Back in November, a number of papers reported that our holly trees were full with their bright red berries, and that according to folklore this was a sign that a hard winter was to come.
There is no clear logic to this, as it is the Spring weather that determines whether there are insects around for the flowers to be pollinated, plus sun and warmth in early autumn to help the berries to ripen. The berries are particularly plump and abundant this year. The last ‘good berry’ year was last year (2009) and the winter that followed was the coldest for some 30 years. Already, we are experiencing cold and severe weather conditions so perhaps the berries are ‘right' again.
Holly has been used to decorate homes for centuries, and is particularly associated with mid-winter festivals. Its evergreen leaves with their prickles around the entrance to the house were thought to stop 'evil forces' entering. The leaves also have a high calorific value and in the past were used as fodder crop for cattle or sheep, and woods or groves of holly trees (known as hollins) were not uncommon. The wood of the holly was once used for the making of bobbins for the cotton industry. In 1802, some one hundred and fifty thousand holly trees were felled (Needwood Forest, Staffs *) to supply the northern cotton mills with bobbins.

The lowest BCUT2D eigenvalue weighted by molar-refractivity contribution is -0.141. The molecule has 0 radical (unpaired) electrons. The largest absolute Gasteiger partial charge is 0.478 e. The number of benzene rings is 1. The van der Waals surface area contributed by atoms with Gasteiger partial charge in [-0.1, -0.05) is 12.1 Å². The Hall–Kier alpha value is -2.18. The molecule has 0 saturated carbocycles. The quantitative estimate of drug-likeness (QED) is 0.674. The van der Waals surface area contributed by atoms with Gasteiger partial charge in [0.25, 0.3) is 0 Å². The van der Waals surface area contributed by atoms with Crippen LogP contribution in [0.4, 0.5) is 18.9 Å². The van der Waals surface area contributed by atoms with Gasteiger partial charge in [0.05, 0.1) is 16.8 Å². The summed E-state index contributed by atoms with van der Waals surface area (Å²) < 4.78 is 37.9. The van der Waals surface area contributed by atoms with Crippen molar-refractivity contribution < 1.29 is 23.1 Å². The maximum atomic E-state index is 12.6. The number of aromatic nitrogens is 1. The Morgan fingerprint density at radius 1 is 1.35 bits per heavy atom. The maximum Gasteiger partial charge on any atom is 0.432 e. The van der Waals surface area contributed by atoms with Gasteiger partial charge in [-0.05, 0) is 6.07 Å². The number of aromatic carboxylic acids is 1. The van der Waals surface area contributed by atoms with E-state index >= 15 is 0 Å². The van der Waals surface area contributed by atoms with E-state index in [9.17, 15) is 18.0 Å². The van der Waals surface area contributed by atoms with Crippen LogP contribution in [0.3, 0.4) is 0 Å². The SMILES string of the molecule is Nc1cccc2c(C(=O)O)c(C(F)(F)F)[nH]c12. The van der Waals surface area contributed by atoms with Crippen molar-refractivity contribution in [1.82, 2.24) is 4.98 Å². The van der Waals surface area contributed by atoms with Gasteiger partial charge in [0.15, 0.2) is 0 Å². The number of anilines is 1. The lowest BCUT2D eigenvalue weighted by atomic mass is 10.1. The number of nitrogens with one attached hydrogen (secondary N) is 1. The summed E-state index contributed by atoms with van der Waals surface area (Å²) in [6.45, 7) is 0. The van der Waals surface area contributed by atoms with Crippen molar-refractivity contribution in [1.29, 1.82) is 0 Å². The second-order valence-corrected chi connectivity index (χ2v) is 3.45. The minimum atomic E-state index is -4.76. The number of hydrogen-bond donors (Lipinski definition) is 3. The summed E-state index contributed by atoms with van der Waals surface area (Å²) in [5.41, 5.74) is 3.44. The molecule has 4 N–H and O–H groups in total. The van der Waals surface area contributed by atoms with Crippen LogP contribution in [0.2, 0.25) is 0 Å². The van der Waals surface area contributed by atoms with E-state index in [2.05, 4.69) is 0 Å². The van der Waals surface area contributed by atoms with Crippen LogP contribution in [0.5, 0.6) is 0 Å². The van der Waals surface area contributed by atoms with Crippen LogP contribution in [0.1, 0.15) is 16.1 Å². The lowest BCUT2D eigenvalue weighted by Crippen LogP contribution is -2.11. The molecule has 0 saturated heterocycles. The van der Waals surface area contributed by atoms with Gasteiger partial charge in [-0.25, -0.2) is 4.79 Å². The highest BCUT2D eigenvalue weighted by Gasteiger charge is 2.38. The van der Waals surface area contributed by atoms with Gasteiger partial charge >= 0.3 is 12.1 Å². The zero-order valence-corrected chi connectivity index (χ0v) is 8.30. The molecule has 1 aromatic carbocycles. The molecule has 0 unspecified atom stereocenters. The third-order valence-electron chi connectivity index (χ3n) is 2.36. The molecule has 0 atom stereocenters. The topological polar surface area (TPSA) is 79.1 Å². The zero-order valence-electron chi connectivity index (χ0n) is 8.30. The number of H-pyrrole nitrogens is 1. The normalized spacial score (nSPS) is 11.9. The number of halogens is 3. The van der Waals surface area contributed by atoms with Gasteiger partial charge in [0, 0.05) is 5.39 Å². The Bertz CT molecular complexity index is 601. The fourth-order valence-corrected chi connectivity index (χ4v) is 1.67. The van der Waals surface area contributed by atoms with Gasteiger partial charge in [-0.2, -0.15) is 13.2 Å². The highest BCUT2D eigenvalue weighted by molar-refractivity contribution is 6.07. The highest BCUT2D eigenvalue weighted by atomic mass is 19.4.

Whilst the berries are bright and attractive, they are also toxic. [The berries are violently emetic and purgative]. Holly, Ivy and Mistletoe are all associated with the festive season. They are all evergreen plants, whose foliage tends to last quite well in garlands, wreaths and other displays.
* see Mabberley's Plant Book 3rd edition, CUP 2008